Working Paper

IDS Working Paper 525

How Does the World Bank Build Citizen Engagement Commitments into Project Design?

Published on 8 April 2019

How and to what degree is the World Bank putting its new institutional citizen engagement (CE) commitments into practice? This question guides an independent assessment that the Accountability Research Center (ARC) at American University has undertaken as part of the Institute of Development Studies-led Action for Empowerment and Accountability (A4EA) research programme’s investigation into how external actors can best support local processes of and conditions for empowerment and accountability.

'Feedback box in a village in Myanmar'. Photo: © Wunna Htun
‘Feedback box in a village in Myanmar’. Photo: © Wunna Htun

This report investigates the World Bank’s incorporation of CE into project design, the critical early stage of donor engagement. To accomplish this, ARC reviewed the World Bank’s fiscal year 2015–17 investment project portfolios for four A4EA priority countries, Mozambique, Myanmar, Nigeria, and Pakistan, which covers 57 projects that range from US$19 million to U$600 million. The analysis determines whether projects commit to seeking a strategic approach to CE, which involves combining multiple tactics so that the whole could be greater than the sum of the parts. This assessment of CE commitments is intended to help to inform possible national, civil society organisation strategies to monitor whether and how these commitments are actually implemented in practice.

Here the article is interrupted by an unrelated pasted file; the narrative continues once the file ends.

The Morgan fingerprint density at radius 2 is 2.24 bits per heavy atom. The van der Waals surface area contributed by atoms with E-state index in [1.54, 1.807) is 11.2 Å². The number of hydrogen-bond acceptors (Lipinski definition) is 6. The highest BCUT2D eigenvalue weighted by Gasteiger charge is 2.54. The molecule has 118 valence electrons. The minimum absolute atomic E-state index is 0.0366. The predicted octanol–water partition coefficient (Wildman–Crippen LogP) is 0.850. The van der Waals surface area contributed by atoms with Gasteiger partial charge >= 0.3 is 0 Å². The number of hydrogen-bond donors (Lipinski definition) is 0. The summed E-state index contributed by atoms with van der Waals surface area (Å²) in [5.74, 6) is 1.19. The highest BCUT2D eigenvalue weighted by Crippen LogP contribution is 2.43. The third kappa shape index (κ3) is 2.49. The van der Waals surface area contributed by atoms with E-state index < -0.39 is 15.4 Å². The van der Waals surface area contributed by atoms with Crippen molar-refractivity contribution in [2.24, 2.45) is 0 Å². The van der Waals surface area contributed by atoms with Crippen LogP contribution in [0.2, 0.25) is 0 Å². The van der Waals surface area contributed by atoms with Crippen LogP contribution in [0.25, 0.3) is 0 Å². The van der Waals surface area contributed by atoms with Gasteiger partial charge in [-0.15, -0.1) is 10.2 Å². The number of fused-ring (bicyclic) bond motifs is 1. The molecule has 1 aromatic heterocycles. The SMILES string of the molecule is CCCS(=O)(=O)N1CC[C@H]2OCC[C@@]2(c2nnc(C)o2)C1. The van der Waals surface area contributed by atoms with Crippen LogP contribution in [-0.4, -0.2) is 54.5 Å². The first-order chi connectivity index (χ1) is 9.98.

Cite this publication

Nadelman, R.; Le, H. and Sah, A. (2019) How Does the World Bank Build Citizen Engagement Commitments into Project Design? Results from Pilot Assessments in Mozambique, Myanmar, Nigeria, and Pakistan, IDS Working Paper 525, Brighton: IDS


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